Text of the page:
Zocdoc will work directly with the physician to remove the physician’s page.

On a related note, MSSNY’s Task Force on Telemedicine is currently in the process of vetting vendors to partner with to offer a statewide telemedicine platform for our members.


Physicians, Do You Use Telemedicine?
CMS has asked MSSNY for a listing of physicians who do Telemedicine. They have heard from a numbers of community health care groups for seniors that some patients are hesitant about calling their physicians about needed appointments since they are fearful of having to go to the doctor’s office.

CMS is asking for MSSNY’s assistance for two reasons:

The first is to alert patients in communities which physicians can provide virtual care during this pandemic.

Second, regarding forward thinking, it would be helpful for CMS to know which and how many physicians can provide telemedicine. This information would be useful in making the argument of continuing the expanded telemedicine coverage in a post pandemic future.

If you are capable of providing telemedicine, please provide MSSNY with your name, address, specialty, phone and NPI number. This information will be added to MSSNY’s website and shared with your county societies.  CMS would also help in disseminating the information to the patient community.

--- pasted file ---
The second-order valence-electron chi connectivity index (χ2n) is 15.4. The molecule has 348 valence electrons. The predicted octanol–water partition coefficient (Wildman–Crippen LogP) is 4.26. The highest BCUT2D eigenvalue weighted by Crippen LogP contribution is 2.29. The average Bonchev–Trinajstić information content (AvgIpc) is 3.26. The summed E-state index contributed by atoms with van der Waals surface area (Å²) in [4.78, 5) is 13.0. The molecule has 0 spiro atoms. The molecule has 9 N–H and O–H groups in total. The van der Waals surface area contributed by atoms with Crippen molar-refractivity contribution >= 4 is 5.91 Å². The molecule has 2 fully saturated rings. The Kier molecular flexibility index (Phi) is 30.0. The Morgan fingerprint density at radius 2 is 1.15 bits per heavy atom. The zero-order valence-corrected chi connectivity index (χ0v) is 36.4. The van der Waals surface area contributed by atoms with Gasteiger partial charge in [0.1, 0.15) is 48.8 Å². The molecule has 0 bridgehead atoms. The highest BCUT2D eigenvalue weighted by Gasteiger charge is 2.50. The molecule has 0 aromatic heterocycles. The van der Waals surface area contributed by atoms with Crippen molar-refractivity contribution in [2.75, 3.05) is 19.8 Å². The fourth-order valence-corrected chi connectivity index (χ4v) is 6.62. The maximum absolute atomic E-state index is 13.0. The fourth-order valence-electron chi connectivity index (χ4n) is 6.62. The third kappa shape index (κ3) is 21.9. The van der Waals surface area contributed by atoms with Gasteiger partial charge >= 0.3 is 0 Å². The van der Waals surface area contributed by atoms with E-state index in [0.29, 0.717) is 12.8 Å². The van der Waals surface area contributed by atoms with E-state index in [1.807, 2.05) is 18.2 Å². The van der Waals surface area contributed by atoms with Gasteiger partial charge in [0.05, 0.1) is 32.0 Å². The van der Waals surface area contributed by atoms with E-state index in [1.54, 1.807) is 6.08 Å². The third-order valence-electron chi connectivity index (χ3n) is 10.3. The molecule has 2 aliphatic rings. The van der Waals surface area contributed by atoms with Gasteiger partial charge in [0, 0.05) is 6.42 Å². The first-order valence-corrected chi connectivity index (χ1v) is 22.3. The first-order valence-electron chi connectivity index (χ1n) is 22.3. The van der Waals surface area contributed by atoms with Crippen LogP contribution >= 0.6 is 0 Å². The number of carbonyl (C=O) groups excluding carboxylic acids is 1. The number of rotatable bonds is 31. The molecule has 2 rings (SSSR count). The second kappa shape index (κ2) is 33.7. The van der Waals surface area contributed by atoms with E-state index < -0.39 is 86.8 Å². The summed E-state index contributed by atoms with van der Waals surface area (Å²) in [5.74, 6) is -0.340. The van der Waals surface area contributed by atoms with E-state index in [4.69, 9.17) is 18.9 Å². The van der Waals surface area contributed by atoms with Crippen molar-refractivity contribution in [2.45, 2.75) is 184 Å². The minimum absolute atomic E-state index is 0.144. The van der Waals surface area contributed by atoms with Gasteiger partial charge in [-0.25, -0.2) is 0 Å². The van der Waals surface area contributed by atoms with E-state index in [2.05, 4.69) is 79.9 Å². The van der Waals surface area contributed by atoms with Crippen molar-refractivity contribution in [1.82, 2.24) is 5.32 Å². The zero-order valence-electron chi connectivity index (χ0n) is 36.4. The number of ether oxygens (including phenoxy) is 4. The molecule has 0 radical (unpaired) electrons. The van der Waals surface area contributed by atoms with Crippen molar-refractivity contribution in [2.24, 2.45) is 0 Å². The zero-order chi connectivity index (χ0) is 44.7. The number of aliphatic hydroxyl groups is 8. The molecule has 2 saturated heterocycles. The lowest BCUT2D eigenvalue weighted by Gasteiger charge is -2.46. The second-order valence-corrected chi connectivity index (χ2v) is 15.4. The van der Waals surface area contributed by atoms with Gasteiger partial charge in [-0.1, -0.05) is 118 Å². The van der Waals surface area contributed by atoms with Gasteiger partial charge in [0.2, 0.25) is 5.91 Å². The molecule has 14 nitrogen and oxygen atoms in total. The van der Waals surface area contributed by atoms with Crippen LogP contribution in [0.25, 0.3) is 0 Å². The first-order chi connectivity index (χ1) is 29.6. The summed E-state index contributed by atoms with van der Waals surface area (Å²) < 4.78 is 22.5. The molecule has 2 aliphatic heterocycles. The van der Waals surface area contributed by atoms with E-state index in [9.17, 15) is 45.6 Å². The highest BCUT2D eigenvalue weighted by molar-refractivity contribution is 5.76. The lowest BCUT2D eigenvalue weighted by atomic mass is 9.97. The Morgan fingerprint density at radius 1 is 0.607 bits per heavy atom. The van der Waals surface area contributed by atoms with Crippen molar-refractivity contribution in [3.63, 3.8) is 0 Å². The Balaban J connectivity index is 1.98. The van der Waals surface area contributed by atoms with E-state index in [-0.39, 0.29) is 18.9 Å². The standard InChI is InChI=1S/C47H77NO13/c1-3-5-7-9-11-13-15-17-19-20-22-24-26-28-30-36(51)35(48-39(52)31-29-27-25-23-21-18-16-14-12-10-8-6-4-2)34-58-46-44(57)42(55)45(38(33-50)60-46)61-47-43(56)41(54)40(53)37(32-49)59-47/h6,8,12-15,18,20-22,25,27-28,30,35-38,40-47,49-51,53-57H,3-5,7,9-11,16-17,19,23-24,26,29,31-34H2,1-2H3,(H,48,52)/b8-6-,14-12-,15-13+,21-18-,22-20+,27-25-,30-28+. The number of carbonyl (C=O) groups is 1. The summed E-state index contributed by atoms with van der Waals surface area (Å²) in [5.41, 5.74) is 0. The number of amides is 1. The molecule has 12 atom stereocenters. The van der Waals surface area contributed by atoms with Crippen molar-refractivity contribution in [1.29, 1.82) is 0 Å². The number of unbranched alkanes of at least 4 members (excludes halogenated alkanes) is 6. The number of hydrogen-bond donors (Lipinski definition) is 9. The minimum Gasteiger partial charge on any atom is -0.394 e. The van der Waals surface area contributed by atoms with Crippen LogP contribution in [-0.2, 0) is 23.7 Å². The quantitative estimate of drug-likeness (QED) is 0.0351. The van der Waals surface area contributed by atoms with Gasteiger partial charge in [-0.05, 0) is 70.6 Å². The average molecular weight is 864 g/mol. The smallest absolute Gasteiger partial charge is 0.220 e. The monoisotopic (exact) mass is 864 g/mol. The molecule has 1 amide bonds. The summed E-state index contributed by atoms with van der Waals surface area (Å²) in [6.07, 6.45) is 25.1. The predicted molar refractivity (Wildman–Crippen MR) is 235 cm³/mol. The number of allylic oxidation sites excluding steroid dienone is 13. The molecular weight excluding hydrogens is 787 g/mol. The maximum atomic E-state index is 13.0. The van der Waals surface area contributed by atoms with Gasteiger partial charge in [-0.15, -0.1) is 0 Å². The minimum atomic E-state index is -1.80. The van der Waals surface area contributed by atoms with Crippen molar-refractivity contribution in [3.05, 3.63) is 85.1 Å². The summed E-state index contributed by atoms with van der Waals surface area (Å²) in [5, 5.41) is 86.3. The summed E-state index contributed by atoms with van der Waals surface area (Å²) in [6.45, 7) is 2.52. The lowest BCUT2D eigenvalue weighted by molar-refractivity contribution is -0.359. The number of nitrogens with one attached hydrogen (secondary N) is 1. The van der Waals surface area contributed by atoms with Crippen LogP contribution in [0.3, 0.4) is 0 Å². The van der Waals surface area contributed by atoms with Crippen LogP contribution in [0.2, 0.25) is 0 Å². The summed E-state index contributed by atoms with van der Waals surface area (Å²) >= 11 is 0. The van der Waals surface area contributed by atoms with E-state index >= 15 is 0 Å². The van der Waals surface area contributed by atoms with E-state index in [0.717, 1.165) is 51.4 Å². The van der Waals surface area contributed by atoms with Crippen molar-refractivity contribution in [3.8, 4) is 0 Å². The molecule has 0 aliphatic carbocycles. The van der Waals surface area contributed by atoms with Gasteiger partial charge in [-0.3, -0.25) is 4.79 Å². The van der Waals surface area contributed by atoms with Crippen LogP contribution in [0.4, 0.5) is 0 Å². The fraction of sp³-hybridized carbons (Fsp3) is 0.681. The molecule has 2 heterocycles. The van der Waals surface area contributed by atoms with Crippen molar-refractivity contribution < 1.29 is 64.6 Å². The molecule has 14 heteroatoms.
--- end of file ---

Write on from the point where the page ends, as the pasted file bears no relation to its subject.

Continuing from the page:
New York Pharmacist Arrested in N95 Profiteering Scheme
Richard Schirripa, a licensed pharmacist in New York City, was charged May 26 with violating the Defense Production Act by allegedly hoarding and hiking the price of thousands of N95 masks.  Mr. Schirripa allegedly bought $200,000 worth of N95 masks from the black market between February and April and sold thousands of them at severely inflated prices.

He often sold them out of his car and charged up to $25 for a mask that cost about $1.27, the U.S. Justice Department alleged. When the Defense Production Act was invoked March 25, it made it a crime to hoard or price gouge N95 masks. In a separate charge, Mr. Schirripa was also accused of falsely billing Medicare and Medicaid for thousands of doses of controlled substances that he kept for himself before closing his pharmacy in New York City earlier this year.

Mr. Schirripa is charged with violating the Defense Production Act, committing healthcare fraud, aggravated identity theft and exploiting the personal information of his pharmacy’s customers to fill prescriptions. Read the Justice Department’s full news release here.


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COVID-19 IN CHILDREN:  They Have Lower Levels of ACE2 Gene Expression
Mount Sinai Health System said Friday that a group of its researchers have found that children have lower levels of ACE2 gene expression than adults, which may explain children’s lower risk of Covid-19 infection and mortality. The virus that causes Covid-19 uses ACE2, which is found on the surface of certain cells in the body, to enter victims, Mount Sinai said. A new study on the findings was published in JAMA. (Crain’s Pulse, May 27)